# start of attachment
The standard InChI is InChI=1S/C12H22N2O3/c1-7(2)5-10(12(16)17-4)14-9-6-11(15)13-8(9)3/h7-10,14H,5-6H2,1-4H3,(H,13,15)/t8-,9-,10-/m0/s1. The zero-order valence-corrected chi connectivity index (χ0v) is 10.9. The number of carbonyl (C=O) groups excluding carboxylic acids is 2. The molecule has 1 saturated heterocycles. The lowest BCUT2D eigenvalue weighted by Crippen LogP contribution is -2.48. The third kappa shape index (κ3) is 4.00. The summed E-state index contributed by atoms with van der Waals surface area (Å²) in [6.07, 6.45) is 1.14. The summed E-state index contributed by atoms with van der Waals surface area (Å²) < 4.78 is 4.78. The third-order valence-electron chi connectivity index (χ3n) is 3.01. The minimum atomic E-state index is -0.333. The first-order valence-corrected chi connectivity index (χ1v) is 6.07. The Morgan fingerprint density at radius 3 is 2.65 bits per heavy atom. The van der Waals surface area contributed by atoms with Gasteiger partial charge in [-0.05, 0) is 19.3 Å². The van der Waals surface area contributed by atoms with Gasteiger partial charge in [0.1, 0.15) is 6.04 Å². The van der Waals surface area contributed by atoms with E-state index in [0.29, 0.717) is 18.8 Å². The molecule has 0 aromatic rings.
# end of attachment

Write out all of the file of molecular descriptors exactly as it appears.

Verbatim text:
The standard InChI is InChI=1S/C12H22N2O3/c1-7(2)5-10(12(16)17-4)14-9-6-11(15)13-8(9)3/h7-10,14H,5-6H2,1-4H3,(H,13,15)/t8-,9-,10-/m0/s1. The zero-order valence-corrected chi connectivity index (χ0v) is 10.9. The number of carbonyl (C=O) groups excluding carboxylic acids is 2. The molecule has 1 saturated heterocycles. The lowest BCUT2D eigenvalue weighted by Crippen LogP contribution is -2.48. The third kappa shape index (κ3) is 4.00. The summed E-state index contributed by atoms with van der Waals surface area (Å²) in [6.07, 6.45) is 1.14. The summed E-state index contributed by atoms with van der Waals surface area (Å²) < 4.78 is 4.78. The third-order valence-electron chi connectivity index (χ3n) is 3.01. The minimum atomic E-state index is -0.333. The first-order valence-corrected chi connectivity index (χ1v) is 6.07. The Morgan fingerprint density at radius 3 is 2.65 bits per heavy atom. The van der Waals surface area contributed by atoms with Gasteiger partial charge in [-0.05, 0) is 19.3 Å². The van der Waals surface area contributed by atoms with Gasteiger partial charge in [0.1, 0.15) is 6.04 Å². The van der Waals surface area contributed by atoms with E-state index in [0.29, 0.717) is 18.8 Å². The molecule has 0 aromatic rings.